“We’re in the process of writing the next season,” Spieth said. “The past two seasons have been done piecemeal, and we don’t want to do that this time around. We’ll be filming in Pittsburgh next, and we really want to feel like this is ‘our project.’ We’re looking to do a movie, and we want to more that I haven’t already tried.”


Follow [Blank] My Life on Facebook, Twitter, and Instagram.


When Your Sensitivity Gets In the Way

Adulting, Author: Mary Grace Donaldson

“Leave your emotions at the door.” 

It’s a phrase that you may have heard over and over, and it’s possible that for you, it’s an easy concept. You’re the type of person who can walk into work, or any social situation, and separate your emotions and your personal or professional life. You can leave them at the door, in a corner, in a box — pick your metaphor.

But when you’re very sensitive, it’s not always the easiest concept to wrap your head around. Maybe that fight with your roommate that you had in the morning, before you left for work, was more than you could handle, and you cried throughout the majority of your commute. Or multiple criticisms from your boss led to you fighting back tears while trying to give the appearance that you were just sitting in your cubicle, minding your own business, totally unaffected. But, you fail miserably. Even when all of the career advice books and articles you’ve read tell you otherwise, you head for the second floor bathroom and return with red-rimmed eyes and a puffy nose. And then, you feel all the more self-conscious, because the evidence is all over your face.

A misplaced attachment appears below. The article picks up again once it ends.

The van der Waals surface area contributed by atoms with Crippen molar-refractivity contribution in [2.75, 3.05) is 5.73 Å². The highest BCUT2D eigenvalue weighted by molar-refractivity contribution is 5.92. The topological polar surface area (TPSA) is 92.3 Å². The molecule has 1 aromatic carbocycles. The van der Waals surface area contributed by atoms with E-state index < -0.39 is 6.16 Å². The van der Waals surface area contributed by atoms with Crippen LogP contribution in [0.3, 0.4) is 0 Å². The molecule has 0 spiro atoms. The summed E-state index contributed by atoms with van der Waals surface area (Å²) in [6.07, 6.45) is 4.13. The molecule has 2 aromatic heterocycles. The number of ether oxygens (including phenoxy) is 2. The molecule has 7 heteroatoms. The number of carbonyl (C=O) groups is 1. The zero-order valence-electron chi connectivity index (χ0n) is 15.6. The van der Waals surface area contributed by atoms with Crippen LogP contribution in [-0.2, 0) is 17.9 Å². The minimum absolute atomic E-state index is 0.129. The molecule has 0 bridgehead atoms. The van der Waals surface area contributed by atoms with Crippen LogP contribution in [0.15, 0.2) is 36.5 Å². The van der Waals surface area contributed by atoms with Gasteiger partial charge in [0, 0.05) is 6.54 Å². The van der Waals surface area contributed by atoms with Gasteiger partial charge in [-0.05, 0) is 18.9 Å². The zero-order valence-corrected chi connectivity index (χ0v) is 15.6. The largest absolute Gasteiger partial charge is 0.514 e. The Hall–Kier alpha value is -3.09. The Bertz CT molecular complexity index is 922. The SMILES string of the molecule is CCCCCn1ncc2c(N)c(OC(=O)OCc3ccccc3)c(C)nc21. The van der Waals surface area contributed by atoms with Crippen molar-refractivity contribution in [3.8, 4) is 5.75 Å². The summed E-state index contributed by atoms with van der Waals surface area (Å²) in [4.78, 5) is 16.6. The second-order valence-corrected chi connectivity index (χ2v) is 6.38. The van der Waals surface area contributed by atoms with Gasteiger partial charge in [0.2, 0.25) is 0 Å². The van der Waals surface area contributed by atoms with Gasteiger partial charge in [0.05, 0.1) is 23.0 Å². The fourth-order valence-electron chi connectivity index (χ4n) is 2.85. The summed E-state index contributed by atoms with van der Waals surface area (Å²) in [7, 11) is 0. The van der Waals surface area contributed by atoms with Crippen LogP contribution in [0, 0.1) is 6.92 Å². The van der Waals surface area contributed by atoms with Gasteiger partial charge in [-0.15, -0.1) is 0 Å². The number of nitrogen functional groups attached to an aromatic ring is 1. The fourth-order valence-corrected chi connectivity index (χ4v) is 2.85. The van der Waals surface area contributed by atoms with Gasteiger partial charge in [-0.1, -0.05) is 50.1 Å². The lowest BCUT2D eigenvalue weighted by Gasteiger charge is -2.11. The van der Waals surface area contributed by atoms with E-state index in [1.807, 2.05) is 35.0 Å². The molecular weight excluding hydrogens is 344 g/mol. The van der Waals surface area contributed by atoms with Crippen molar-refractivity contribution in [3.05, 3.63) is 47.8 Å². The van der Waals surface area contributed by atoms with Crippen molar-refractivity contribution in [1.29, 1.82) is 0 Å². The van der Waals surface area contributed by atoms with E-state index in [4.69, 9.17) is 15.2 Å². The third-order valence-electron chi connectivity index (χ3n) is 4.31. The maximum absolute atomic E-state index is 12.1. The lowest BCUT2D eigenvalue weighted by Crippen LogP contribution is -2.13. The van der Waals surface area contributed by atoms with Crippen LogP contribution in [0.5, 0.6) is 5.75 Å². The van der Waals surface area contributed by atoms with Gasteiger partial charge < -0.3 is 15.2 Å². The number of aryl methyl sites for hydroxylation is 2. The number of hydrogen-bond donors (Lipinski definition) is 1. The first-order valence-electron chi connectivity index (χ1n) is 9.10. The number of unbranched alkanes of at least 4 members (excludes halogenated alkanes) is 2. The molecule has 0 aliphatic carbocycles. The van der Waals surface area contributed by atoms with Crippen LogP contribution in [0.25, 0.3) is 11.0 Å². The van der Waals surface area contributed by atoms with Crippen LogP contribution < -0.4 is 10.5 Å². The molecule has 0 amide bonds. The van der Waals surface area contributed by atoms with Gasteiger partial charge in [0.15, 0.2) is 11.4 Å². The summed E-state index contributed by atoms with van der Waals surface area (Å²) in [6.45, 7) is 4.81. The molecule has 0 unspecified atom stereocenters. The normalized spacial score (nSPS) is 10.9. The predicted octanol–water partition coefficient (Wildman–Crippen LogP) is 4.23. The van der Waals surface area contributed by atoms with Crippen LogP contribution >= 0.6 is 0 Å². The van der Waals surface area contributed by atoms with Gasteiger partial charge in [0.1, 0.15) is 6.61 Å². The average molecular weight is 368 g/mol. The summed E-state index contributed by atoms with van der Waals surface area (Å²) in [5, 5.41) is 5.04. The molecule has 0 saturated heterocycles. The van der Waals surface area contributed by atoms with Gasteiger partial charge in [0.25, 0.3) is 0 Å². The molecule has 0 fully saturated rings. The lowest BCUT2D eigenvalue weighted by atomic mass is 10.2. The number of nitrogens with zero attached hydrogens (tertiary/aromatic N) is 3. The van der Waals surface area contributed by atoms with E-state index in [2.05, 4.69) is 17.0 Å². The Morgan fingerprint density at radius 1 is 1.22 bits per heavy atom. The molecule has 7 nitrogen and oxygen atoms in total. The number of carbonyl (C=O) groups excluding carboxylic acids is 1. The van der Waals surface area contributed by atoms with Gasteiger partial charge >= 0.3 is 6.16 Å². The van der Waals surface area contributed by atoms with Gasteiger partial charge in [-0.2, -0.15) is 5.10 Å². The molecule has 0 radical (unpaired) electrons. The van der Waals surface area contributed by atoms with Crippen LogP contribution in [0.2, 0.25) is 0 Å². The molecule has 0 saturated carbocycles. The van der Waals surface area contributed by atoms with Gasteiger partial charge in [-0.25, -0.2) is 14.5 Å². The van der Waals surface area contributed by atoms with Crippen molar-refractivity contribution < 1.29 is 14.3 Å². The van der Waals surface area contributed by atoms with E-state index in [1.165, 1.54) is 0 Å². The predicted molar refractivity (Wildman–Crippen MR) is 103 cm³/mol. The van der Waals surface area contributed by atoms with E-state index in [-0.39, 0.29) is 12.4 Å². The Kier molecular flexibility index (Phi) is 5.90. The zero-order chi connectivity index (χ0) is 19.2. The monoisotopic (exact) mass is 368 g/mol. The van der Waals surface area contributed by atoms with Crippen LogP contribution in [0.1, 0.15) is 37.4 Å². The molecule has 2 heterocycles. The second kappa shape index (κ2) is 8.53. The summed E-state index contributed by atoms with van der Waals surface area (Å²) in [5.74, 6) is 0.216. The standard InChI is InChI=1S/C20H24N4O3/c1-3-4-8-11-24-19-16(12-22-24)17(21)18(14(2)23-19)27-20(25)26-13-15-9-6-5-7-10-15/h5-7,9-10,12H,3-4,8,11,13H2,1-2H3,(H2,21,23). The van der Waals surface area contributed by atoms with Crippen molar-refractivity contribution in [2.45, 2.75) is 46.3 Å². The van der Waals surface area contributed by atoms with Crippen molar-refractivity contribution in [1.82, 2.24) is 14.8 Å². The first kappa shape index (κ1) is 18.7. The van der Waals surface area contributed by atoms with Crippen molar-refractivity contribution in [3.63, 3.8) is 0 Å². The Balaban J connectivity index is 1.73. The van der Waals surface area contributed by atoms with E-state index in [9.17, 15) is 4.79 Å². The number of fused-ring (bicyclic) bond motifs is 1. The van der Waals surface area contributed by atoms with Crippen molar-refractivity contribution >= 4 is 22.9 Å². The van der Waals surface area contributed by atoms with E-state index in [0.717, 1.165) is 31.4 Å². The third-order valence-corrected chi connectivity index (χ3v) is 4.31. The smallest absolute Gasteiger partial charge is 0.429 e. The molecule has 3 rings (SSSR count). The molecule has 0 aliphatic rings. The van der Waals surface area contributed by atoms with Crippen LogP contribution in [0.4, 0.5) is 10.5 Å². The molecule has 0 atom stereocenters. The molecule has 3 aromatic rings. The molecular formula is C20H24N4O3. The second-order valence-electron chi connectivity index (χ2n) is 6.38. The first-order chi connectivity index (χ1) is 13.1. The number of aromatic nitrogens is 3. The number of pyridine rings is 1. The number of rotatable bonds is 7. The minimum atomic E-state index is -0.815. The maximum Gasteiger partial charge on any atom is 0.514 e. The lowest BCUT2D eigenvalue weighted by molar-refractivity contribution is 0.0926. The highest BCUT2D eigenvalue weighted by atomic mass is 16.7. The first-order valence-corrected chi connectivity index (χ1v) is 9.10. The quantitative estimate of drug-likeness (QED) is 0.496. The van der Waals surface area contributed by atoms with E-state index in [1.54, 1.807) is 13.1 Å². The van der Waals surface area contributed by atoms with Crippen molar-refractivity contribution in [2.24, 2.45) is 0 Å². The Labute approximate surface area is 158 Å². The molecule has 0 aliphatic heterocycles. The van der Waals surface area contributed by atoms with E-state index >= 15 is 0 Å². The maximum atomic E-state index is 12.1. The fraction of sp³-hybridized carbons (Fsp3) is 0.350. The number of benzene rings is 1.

Unfortunately, you can’t go through life giving in to every single situation that could potentially lead to an emotional reaction. Sometimes, being able to feel so deeply can get in the wayand it can be to your detriment.

But, how can you make sure that your feelings, sensitivity, and emotions don’t get away of your tasks, whether they are personal or professional?

Step away for a bit
Get in tune with your emotional reactions, and learn to sense when one is coming. If you’re able to catch it before it arrives, don’t bury it, but instead, step away from the situation that’s causing it. Take your lunch break. Walk to the bathroom before it’s obvious that you’ve walked out the door in tears. Go for a drive. Have a snack and drink some water. Then, come back to the situation. Chances are, you’ll see it with a fresh, less emotional perspective. And you won’t be reacting in the heat of the moment, which will just make things worse.

Know your limit
If you know you have a lot of emotions and you’ve hit the point where you’ll know you won’t be productive due to the extenuating circumstances, don’t try to force it. I’ve used my paid time off to take a mental health day, and by the time I went back to work the next day, I’d processed everything that happened outside of work, to the point that I could focus on what was in front of me. Remember your self-care, and that includes knowing when to take a step back, and focusing on yourself for a bit.

Stand clear of emo music, violent movies, and the news